I hope all of my readers are safe, regardless of where you are.
The virus in my part of the world is, more or less, spreading at a constant rate, as cases are showing a stable trend, as opposed to one where cases are significantly increasing or decreasing. I really would like my city and region to get better control of the virus, but honestly, I’m not sure how much of that is a priority at the moment compared to getting things back “to normal” (whatever normal is).
Part of that “normal” (or at least a modified one) is a major event that is pretty much on my doorstep: the United Nations General Assembly (UNGA). I am a five-minute walk from the United Nations, so I see a lot of people related to UNGA around me when I am heading to and from work, whether it be press, protestors, police, or dignitaries. Worse yet, some world leaders have largely been ignoring safety protocols related to the Coronavirus, raising concerns about whether UNGA may itself be a super spreader event. I hope that UNGA is not a super spreader event, even more so because it is right in the neighborhood where I work, but I have concerns it may be one.
Another part of that “normal” has been the reopening of schools. Schools have been open for nearly two weeks now, more or less. I say “more or less” because public schools in New York, which have schools closed on Jewish holidays, were closed for one day because of Yom Kippur. Thus far, one school in the city has had to go fully remote for a period of time (10 days) due to the virus. When this school went remote, it made the national news because it was the first school in the nation’s largest school district to have to go remote due to the virus. However, less covered is the fact that there are many hundreds of places in New York where there are partial or complete classroom closures due to the Coronavirus–over 1,300 of them, as of the time of my writing this. To put this into context, there are 1,876 schools in the DOE system, which means that COVID is so widespread in DOE schools that we have nearly .7 classroom closures (full or partial) for every school in the system. I definitely continue to be concerned about COVID spread in schools.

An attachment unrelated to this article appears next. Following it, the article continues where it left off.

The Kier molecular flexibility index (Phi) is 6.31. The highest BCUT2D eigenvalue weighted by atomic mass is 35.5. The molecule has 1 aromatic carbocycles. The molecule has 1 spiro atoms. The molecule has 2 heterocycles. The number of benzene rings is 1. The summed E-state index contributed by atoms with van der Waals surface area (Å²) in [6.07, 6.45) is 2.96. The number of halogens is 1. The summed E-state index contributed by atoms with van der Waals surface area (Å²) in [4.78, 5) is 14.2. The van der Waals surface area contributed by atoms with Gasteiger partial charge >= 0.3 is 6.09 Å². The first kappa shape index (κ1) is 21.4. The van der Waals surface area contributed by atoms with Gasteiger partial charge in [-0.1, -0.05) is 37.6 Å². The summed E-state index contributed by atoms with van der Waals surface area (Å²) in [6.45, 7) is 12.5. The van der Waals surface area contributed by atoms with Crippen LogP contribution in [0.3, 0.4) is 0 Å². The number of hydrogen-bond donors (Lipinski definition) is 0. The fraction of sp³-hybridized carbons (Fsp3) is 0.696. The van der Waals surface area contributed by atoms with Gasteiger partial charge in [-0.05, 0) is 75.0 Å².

At the same time schools are reopened and in-person again, restaurants are now required to have those interested in dining indoors show their proof of vaccination. And it has already resulted in a hostess on the Upper West Side in New York City getting beat up by three tourists from Texas over having to show proof of vaccination status. I hope that these incidents don’t happen with frequency now that there restaurants whose staffs in certain parts of the country are now required to ask for vaccine proof. But regardless of whether attacks like what happened on the Upper West Side become more common, I certainly hope that the attack I talked about can serve as a reminder, to all of us, to be kind to our service workers during a really difficult time.
As far as ICUs are concerned, 40% of ICU beds are still available in my region (the New York City Metro). This continues to thankfully buck the trend in certain parts of the United States when it comes to running out of ICU beds and even ration medical care (which I am hearing more and more about in certain parts of the country). I mention this so that people are aware that if they hear stories about parts of the country where ICU beds are in a desperate shape, the part of the country that I am in is, thankfully, not one of them. That being said, we were one of those areas at the very beginning of the pandemic, back in Spring of 2020, so perhaps I have an inkling of what people in places like Florida and Idaho are going through right now (except for the whole vaccine part–there was no vaccine available to keep one from getting ill back in Spring of 2020 when New York was slammed; now there are vaccines and many who end up on the hospital were ones who refused to get vaccinated).
So, that is a summary of where things are where I am. As always, I am happy to hear how others are doing!